The seemingly straightforward Australian melodrama “A Place to Call Home,” from creator Bevan Lee, more closely resembles a collection of nesting dolls parceling out secrets one by one. Available to American viewers for the first time on December 1, via the streaming service Acorn TV, the series adapts the structure of the daytime soap to the tale of fearless nurse Sarah Adams (Marta Dusseldorp), as she tries to rebuild her life in the rural hamlet of Inverness, outside Sydney, in 1953. With lugubrious pacing and an aversion to salacious details, “A Place to Call Home” is, like Sarah herself, easy to dismiss but difficult to shake. “You misrepresented her,” says town doctor Jack Duncan (Craig Hall). “She is a lot more than blandly efficient.”
Whereas primetime potboilers (“Scandal,” “How to Get Away with Murder”) turn melodrama’s age-old tropes to new social ends, and today’s period pieces (“Mad Men,” “Masters of Sex”) apply modern techniques to their historical backdrops, “A Place to Call Home” embraces the old-fashioned. The series unapologetically inhabits a faraway world of parish bake sales and oceanic voyages, and it admirably refuses to treat Sarah’s tough, unsentimental independence as some kind of anachronism. We learn in the early going that she volunteered in the Spanish Civil War and witnessed the Nazi invasion of Paris, and she responds to the constraints of sexism as did many women of her time: determined to fight for a place at the table.
The result is an invigorating portrait of the often ignored feminism that linked suffragettes to the Second Wave. An unmarried, progressive, Jewish woman struggling to square wartime experience with postwar convention, Sarah emerges as a sort of Aussie Betty Friedan, sounding the themes of privacy, equality, and freedom that lend “A Place to Call Home” its bristling intelligence. The series won’t enthrall you with shocking twists and breathless cliffhangers, but it frames the unspooling mystery of its protagonist’s adventurous life as a counter-narrative of the entire era — recalling, in less gritty fashion, the acclaimed series “Call the Midwife,” which similarly approaches a generational portrait through the lens of the everyday.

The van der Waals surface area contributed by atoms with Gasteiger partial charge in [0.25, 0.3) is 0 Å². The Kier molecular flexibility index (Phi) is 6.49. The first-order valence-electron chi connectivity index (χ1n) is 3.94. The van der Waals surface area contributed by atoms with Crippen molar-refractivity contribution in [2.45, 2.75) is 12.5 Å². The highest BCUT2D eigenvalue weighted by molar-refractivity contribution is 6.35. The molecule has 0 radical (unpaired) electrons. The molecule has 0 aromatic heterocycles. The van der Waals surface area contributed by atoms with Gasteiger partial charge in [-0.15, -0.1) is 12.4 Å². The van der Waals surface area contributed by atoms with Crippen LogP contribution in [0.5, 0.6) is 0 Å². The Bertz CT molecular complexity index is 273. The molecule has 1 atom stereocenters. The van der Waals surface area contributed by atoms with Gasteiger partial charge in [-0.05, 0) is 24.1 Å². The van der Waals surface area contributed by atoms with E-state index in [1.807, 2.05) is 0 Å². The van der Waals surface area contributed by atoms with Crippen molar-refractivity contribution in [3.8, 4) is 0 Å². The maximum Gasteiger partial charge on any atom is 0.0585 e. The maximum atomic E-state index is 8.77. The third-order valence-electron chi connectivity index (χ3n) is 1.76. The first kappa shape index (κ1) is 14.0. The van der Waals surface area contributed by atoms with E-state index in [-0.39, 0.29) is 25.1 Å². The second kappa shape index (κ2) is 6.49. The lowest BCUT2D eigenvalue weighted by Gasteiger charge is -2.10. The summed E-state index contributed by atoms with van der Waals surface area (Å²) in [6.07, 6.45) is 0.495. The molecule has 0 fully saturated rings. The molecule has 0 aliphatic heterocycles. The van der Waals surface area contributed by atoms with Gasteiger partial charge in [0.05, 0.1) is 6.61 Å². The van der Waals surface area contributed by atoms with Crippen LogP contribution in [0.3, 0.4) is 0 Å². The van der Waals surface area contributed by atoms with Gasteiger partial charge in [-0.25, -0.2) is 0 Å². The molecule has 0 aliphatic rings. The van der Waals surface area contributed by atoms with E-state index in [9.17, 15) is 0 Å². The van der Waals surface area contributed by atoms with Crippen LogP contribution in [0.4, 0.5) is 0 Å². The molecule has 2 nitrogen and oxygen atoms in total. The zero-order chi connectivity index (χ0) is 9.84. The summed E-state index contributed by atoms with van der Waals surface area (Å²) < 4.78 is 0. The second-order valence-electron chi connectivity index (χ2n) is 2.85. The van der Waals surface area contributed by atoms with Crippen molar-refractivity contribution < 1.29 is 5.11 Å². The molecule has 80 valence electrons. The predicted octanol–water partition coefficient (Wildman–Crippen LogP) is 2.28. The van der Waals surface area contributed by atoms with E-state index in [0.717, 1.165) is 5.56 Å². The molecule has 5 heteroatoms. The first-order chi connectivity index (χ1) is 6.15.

Though its politics evolve organically, never relying on grandstanding monologues or long-winded lectures, “A Place to Call Home” is admittedly more deliberate than many series of its ilk. Sarah lands in Inverness at the behest of handsome, wealthy landowner George Bligh (Brett Climo), whose mother (Noni Hazlehurst) deploys her fierce traditionalism to control the hunky, troubled heir, James (David Berry); his free-spirited sister, Anna (Abby Earl); and his dissatisfied new wife, Olivia (Arianwen Parkes-Lockwood). The Bligh family’s rather rudimentary secrets and lies fail to generate the same interest as Sarah’s multilayered arc, but their collective clash with her more radical sensibilities is promising nonetheless.
Ultimately, the lovely, engaging drama hidden within the series’ formulaic structure rests with Sarah, in part because her autonomy is rooted in the conviction that women’s public power is inextricable from their ability to lead private lives. “It’s a very dirty word to me,” she says to Duncan of “interrogate” — an anti-authoritarian sentiment that is, like “A Place to Call Home,” anything but bland.
The fog of war similarly settles over the joint Australian-Singaporean production “Serangoon Road,” populated by traumatic memories of Japanese occupation and the tense present of the United States’ expanding war in Vietnam. Set in Singapore in 1964, the grim, hothouse city worn down by a long succession of colonial interventions, the series dresses an effective procedural in unsatisfying serial garb: each episode focuses on a new case for raffish Australian P.I. Sam Callaghan (Don Hany) and his colleagues in the Cheng Detective Agency, all while he investigates the mysterious death of employer Patricia Cheng’s (Joan Chen) late husband.
The result is an imbalance between the intriguing standalone narratives — fugitive American servicemen, displaced wives, street riots, and foreign corporations — and the larger arc, which stutters along in fits and starts. At its best, though, “Serangoon Road” speeds through the array of widows, thieves, spies, and toughs that wash up on Southeast Asia’s war-torn shores, as if Philip Marlowe found himself in Graham Greene’s “The Quiet American.”
Despite the periodic stiffness of the writing (“Killing very easy. Saving very difficult,” a Singaporean sage explains to Sam in one dreadfully obvious interlude), the refreshing candor “Serangoon Road” directs at craven interlopers and local profiteers reveals the imperial project to be the underlying cause of the city’s visible distress. “Sam, you can’t go to war over everyone who’s been dealt a shitty hand,” Callaghan’s friend Macca (Tony Martin), a dissolute Australian journalist, warns in one early episode. “You’ll go mad. Pick your battles.”
In both the remarkable “A Place to Call Home,” which ably transcends its limitations, and the reliable “Serangoon Road,” which imposes limitations that come to seem extraneous, it’s this blurring of personal conflicts and global conflagrations that shores up the overlapping histories on display. “The past is a foreign country,” as the epigraph of “A Place to Call Home” reads. “They do things differently there.”
The first seasons of “A Place to Call Home” and “Serangoon Road” are available in their entirety via Acorn TV beginning Monday, Dec. 1.